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Unable To Make Bill Payments – Rising Consumer Debts & Insolvencies In Canada

What is Contributing to Rising Consumer Debt and Insolvencies in Canada?

When it comes to what is causing the rise in consumer debt and insolvencies, there is no single answer. Instead, there are several contributors working in concert causing some to be unable to pay bills, including:

Sky-high inflation

Inflation is when the price of goods and services rises across the economy. Everything gets more expensive. When you have to spend more money on your mortgage, gas, and food, you have less money to spend on other things – including bill payments.

In June, inflation reached a nearly forty-year high peaking at 8.1%. This is well above the Bank of Canada’s target rate of 2%.

Rising interest rates

To try and temper rising inflation, the Bank of Canada has continued to increase interest rates. Since March 2022, rates have gone up seven times. Rising rates make it more expensive for Canadians to borrow money and to service their debts.

With rising rates, there’s been a drop in the number of Canadians looking for a mortgage. Since last year, mortgage volumes have dropped by nearly 23%.

Interest rates are also on the minds of current homeowners. Those getting close to their renewal date can expect to see a rise in their monthly mortgage payments as interest rates continue to go up.

COVID-19 pandemic

Bankruptcies were down throughout the pandemic, thanks to government subsidies. But now that those supports are gone, insolvency filings are on the rise.

The pandemic also contributed to inflation. During pandemic lockdowns, people had to change the way they shopped. Instead of heading to the store, consumer purchasing moved online. This put a strain on the global supply chain, causing the prices of many internationally traded goods to increase.

Coming out of the pandemic, there was also an increase in demand for services. Canadians wanted to get back to their regular pre-pandemic activities, including travelling. This caused an increase in service inflation. So, while the pandemic has been declared over, the effects continue to linger.

Global developments

Canadians are also affected by what is going on in the rest of the world, such as the war in Ukraine. On an individual level, the war is contributing to inflation. Canadians feel the increase in the price of food, metal, and energy. However, on a national level, the war in Ukraine is providing a boost to Canadian resource producers.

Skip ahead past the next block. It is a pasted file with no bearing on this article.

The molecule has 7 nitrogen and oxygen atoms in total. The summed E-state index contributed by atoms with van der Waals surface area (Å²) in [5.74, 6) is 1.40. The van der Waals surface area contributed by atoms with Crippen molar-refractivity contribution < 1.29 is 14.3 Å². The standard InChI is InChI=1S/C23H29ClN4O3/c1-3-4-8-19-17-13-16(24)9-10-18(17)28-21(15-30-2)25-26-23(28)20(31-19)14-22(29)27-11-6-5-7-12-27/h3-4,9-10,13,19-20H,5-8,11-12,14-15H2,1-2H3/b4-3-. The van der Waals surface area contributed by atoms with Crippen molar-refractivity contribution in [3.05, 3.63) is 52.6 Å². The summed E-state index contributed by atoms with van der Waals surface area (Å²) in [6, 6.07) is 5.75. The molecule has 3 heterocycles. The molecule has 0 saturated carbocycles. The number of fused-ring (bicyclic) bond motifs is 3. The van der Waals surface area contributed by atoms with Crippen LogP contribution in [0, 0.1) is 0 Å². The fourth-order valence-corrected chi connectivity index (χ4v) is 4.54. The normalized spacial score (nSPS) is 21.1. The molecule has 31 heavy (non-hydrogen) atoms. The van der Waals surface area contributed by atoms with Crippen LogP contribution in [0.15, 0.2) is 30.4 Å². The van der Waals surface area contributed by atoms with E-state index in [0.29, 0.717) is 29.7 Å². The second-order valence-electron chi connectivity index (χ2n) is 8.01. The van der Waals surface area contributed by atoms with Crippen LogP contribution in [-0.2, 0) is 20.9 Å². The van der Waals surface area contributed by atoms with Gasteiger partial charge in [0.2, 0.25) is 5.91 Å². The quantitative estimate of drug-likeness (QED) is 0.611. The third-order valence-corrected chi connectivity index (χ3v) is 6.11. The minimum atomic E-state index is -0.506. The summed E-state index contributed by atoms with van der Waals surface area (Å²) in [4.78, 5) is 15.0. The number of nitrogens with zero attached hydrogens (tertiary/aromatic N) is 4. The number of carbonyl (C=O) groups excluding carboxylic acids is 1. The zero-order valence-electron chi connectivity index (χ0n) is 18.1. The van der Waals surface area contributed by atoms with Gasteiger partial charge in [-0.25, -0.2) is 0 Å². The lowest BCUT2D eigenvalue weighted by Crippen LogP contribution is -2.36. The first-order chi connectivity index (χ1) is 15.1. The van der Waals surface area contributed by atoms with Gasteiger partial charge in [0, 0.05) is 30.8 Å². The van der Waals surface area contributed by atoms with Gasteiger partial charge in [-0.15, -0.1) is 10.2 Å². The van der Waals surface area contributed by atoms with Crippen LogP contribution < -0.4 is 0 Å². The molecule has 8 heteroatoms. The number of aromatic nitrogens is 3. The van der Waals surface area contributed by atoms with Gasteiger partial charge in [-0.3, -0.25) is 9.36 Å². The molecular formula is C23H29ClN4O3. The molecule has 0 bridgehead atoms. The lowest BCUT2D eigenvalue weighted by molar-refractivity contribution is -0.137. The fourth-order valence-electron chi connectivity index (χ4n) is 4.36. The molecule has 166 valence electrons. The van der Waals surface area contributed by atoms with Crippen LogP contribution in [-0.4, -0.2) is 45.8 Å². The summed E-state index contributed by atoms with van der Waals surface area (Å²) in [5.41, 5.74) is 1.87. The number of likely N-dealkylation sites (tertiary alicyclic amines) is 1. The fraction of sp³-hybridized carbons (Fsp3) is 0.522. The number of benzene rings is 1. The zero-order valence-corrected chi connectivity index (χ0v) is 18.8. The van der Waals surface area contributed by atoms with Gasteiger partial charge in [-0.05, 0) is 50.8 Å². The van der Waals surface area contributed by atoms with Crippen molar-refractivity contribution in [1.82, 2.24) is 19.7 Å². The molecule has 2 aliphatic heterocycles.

Things Might Get Worse Before They Get Better

Financially, it’s a hard time for many Canadians. A combination of inflation, rising interest rates, the lingering effects of the pandemic, and world events are creating an ideal breeding ground for a recession.

Unfortunately, the message from the Bank of Canada is that things might get worse in the short term before they get better. But they will get better. The Bank of Canada governor Tiff Macklem predicts that the Canadian economy should be in a better place by the middle of 2023.

We Can Help

If you can no longer make your bill payments and you don’t know what to do, we can help. We will work with you to determine the best path forward, whether it’s a Consumer Proposal, declaring Bankruptcy, or something else. Even if you aren’t insolvent, but you’re concerned with the state of your finances, reach out to a Licensed Insolvency Trustee. An LIT can review your financial situation and identify ways to make improvements. The earlier you contact an LIT for help, the better.

John Adamson, Licensed Insolvency Trustee Ontario

John Adamson, CPA, CMA

John is a Licensed Insolvency Trustee (1994), a Chartered Insolvency and Restructuring Professional (CIRP – 1994), and a Chartered Professional Accountant with a Certified Management Accounting designation (CPA, CMA – 1992). His experience includes more than 25 years of helping individuals, small businesses, their owners and even lenders, find solutions to their debt problems.

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